Located on Sitka Sound, Sitka is the only Inside Passage community that fronts the Pacific Ocean. The city is marked by the picturesque remnants of its Russian heritage, including the onion-shaped domes and gold colored crosses of the beloved Saint Michael's Russian Orthodox Cathedral. The city and borough limits include most of Baranof Island, where the city of Sitka is located, along with south Chichagof Island and many other small, forested islands along the coast. Although first inhabited by Native Tlingit Indians, Sitka is recognized as the heart of the Russian influence in Alaska. The Russians arrived by 1741 and in 1804 attacked a Tlingit fort. The region’s most famous battle eventually led to the creation of Sitka National Historical Park. Originally established as New Archangel, Sitka became the capital of Russian American in 1808 until Russia sold Alaska to the United States on October 18, 1867.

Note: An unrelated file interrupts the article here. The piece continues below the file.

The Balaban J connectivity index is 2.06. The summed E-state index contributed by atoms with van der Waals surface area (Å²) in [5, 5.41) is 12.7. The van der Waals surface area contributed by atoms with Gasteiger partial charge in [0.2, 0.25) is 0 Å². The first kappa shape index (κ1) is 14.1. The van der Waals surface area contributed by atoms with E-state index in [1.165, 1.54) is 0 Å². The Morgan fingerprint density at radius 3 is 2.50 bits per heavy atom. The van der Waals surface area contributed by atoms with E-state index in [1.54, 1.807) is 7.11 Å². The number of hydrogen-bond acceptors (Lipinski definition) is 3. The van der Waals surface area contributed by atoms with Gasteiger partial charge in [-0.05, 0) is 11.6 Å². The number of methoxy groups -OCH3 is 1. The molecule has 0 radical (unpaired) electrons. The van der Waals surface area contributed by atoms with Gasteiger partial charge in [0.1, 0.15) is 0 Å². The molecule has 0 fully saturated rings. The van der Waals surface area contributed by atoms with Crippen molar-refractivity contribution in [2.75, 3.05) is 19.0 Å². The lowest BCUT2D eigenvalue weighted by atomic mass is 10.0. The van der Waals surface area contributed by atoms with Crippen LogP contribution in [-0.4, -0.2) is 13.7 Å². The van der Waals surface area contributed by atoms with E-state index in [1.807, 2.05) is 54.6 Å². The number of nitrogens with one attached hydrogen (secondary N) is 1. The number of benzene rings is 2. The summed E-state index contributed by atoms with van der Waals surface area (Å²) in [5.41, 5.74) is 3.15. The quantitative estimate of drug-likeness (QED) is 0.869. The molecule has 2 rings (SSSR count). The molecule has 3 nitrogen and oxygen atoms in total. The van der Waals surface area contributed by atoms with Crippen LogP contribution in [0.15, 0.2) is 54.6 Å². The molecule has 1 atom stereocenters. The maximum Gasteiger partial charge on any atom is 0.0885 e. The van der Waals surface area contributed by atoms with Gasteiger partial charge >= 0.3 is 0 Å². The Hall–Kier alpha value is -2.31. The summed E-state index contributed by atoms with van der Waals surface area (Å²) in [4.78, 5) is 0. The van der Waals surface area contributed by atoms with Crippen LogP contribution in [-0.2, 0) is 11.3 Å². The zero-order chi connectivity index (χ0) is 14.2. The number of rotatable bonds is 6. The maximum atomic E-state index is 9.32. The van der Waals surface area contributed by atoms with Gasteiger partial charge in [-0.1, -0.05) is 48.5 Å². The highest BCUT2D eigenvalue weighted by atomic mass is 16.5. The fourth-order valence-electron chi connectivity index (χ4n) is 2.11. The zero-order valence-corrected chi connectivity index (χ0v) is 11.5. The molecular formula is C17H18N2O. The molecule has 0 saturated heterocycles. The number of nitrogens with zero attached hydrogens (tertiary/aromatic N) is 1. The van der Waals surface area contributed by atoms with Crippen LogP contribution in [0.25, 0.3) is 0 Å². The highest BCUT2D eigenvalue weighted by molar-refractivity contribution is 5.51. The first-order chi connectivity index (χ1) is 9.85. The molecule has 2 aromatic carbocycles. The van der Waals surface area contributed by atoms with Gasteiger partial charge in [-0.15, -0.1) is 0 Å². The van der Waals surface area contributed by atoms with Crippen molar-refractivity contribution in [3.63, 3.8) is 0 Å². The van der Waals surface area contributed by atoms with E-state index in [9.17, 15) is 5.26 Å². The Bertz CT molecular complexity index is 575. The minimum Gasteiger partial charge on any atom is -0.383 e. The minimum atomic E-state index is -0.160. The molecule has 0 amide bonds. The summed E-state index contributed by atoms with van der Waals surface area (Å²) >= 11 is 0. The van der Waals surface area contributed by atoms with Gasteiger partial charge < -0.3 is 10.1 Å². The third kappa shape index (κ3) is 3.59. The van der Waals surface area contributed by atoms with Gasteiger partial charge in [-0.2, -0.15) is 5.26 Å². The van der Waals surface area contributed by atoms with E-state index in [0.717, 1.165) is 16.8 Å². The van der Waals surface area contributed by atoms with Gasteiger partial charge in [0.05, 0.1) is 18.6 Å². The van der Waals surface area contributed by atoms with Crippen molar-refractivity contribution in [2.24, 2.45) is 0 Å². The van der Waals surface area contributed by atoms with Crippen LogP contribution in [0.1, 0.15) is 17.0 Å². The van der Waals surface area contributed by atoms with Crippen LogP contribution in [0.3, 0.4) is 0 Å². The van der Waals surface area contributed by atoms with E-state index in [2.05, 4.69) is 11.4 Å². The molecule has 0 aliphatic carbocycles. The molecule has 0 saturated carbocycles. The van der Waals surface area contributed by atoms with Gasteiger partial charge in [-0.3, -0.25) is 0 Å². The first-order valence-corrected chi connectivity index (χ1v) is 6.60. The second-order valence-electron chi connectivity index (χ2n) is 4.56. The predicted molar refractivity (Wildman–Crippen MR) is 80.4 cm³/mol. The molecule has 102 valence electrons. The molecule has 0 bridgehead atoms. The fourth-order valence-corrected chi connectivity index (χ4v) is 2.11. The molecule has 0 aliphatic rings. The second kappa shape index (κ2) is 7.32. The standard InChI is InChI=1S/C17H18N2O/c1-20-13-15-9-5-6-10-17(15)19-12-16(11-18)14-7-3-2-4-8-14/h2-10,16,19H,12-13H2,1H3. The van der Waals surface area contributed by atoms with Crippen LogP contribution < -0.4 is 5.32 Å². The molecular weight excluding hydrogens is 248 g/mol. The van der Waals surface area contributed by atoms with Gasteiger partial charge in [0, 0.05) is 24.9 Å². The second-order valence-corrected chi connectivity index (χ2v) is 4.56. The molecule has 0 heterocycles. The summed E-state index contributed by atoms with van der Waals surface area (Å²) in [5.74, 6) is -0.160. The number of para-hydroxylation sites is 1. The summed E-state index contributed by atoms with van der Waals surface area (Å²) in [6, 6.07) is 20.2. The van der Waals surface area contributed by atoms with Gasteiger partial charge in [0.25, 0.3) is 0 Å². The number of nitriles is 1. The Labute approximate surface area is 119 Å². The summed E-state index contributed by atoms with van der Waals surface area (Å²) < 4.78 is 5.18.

The visitor's centers has information on several walking tours that highlight the city’s history and culture including the Russian Blockhouse, Russian Bishop's House, Princess Maksoutoff’s Grave and Castle Hill to name a few, that date back to the Russian era. There are 22 buildings in Sitka on the National Register of Historic Places, so there’s plenty to see on a walk through town. Downtown features numerous art galleries, a fine bookstore and gift shops. Sitka National Historical Park features a remarkable collection of totem poles carved by Tlingit and Haida artists that are placed along a well-maintained trail in the forest. Near the park is Sheldon Jackson Museum, one of two official Alaska State Museums. The museum's impressive collection represents many different Alaska Native cultures.